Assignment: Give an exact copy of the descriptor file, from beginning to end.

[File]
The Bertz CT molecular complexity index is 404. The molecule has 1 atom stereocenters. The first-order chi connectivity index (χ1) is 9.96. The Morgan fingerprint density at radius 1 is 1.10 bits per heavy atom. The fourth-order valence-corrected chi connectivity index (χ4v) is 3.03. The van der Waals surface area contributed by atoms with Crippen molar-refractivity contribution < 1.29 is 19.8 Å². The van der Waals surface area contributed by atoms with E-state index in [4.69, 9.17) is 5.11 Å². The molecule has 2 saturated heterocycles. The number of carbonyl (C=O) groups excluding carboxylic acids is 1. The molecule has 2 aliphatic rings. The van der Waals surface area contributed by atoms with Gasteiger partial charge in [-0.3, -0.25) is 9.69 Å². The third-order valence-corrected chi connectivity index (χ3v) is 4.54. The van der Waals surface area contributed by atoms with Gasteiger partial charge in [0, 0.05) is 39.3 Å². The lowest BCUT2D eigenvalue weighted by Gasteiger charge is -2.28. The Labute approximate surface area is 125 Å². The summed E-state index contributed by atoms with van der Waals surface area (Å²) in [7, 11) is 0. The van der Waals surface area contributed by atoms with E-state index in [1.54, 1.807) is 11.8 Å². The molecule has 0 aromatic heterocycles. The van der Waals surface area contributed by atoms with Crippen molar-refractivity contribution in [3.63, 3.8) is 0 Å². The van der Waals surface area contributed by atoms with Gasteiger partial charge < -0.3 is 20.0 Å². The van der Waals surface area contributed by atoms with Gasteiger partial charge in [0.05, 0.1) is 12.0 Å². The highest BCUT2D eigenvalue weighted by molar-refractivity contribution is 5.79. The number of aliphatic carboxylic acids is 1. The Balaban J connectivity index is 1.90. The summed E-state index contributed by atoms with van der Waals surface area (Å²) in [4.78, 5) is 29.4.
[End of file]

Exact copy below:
The Bertz CT molecular complexity index is 404. The molecule has 1 atom stereocenters. The first-order chi connectivity index (χ1) is 9.96. The Morgan fingerprint density at radius 1 is 1.10 bits per heavy atom. The fourth-order valence-corrected chi connectivity index (χ4v) is 3.03. The van der Waals surface area contributed by atoms with Crippen molar-refractivity contribution < 1.29 is 19.8 Å². The van der Waals surface area contributed by atoms with E-state index in [4.69, 9.17) is 5.11 Å². The molecule has 2 saturated heterocycles. The number of carbonyl (C=O) groups excluding carboxylic acids is 1. The molecule has 2 aliphatic rings. The van der Waals surface area contributed by atoms with Gasteiger partial charge in [-0.3, -0.25) is 9.69 Å². The third-order valence-corrected chi connectivity index (χ3v) is 4.54. The van der Waals surface area contributed by atoms with Gasteiger partial charge in [0, 0.05) is 39.3 Å². The lowest BCUT2D eigenvalue weighted by Gasteiger charge is -2.28. The Labute approximate surface area is 125 Å². The summed E-state index contributed by atoms with van der Waals surface area (Å²) in [7, 11) is 0. The van der Waals surface area contributed by atoms with E-state index in [1.54, 1.807) is 11.8 Å². The molecule has 0 aromatic heterocycles. The van der Waals surface area contributed by atoms with Crippen molar-refractivity contribution in [3.63, 3.8) is 0 Å². The van der Waals surface area contributed by atoms with Gasteiger partial charge < -0.3 is 20.0 Å². The van der Waals surface area contributed by atoms with Gasteiger partial charge in [0.05, 0.1) is 12.0 Å². The highest BCUT2D eigenvalue weighted by molar-refractivity contribution is 5.79. The number of aliphatic carboxylic acids is 1. The Balaban J connectivity index is 1.90. The summed E-state index contributed by atoms with van der Waals surface area (Å²) in [4.78, 5) is 29.4.